Even if Meyer had not been the owner, but only an officer, Meyer would have been vicariously liable because, in the words of the statute, he "directed or controlled, or had the power to direct or control" the behavior of the corporation's employees.  This leads to vicarious liability, regardless of whether due care was exercised in attempting to

control the employee's conduct.  (In fact, in this case, Meyer claimed he'd been ignoring the corporation because he thought that he'd sold it to Crank some years before.)


The court noted, however, the liability in this regard, if any,  would be for compensatory damages, and reserved any comment as to punitive damages.


The court then turned to the issue of Meyer's personal liability as the broker designated as the supervisor of Triad's agents.  The court essentially concluded that Meyer could be sued in this regard, but that liability would be predicated upon a showing of negligent supervision of Crank.  Although the court relied upon the same language in the statute, imposing liability on parties who "direct or control, or have the power to direct or control," other persons who are alleged to have violated the Fair Housing Act, the court apparently was unwilling to find "straight" vicarious liability in this case (although it never said why).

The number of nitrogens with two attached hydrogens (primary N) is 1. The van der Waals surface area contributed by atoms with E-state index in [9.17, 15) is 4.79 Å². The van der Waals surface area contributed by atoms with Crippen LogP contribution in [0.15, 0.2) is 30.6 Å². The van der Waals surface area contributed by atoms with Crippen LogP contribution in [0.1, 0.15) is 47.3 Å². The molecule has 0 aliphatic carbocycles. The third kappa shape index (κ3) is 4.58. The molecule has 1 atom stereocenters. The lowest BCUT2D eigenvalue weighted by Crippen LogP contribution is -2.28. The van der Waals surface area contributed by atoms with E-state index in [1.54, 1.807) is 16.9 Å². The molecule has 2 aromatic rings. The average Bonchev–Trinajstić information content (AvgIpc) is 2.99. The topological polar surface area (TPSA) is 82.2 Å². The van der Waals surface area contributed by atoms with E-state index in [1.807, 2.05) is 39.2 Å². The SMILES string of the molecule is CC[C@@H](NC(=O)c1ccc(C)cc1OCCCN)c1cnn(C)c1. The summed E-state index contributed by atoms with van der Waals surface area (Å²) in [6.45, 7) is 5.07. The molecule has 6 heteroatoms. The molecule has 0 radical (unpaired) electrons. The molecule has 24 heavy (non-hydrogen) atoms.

The court noted that state real estate licensing laws required that an individual, and not a corporation, hold brokerage licenses for the purposes of supervising the activities of agents. It stated that Meyer, as designated supervising broker, "had a duty to prevent unlawful discrimination such as that which is alleged of Triad salesperson Crank.

If Meyer breached that duty to supervise then he should be held accountable for such an omission even absent direct involvement or authorization of Crank's alleged discriminatory conduct."


Comment 1: The editor is frustrated with court's he lack of clarity as to why Meyer can be vicariously liable as a party who "directs or controls" but cannot be vicariously liable for the same acts in connection with his function as supervising broker.  But several readings of the case yield that same interpretation from the court's language.


A way to illustrate the point is to imagine what would happen if the supervising broker were in fact not an officer or owner of the real estate brokerage company where he worked.  What if an agent of that company discriminated against a party protected under the Fair Housing Act?


Then the company's owner, the president, and the company would all be vicariously liable.  But the supervising broker could defend liability on the grounds that he was reasonable in taking steps to prevent discrimination.


The editor fails to understand why the broker can raise this defense but the company and its officers cannot.  But the editor concludes that this is the meaning of the case.

Readers are urged to respond, comment, and argue with the daily development or the editor's comments about it.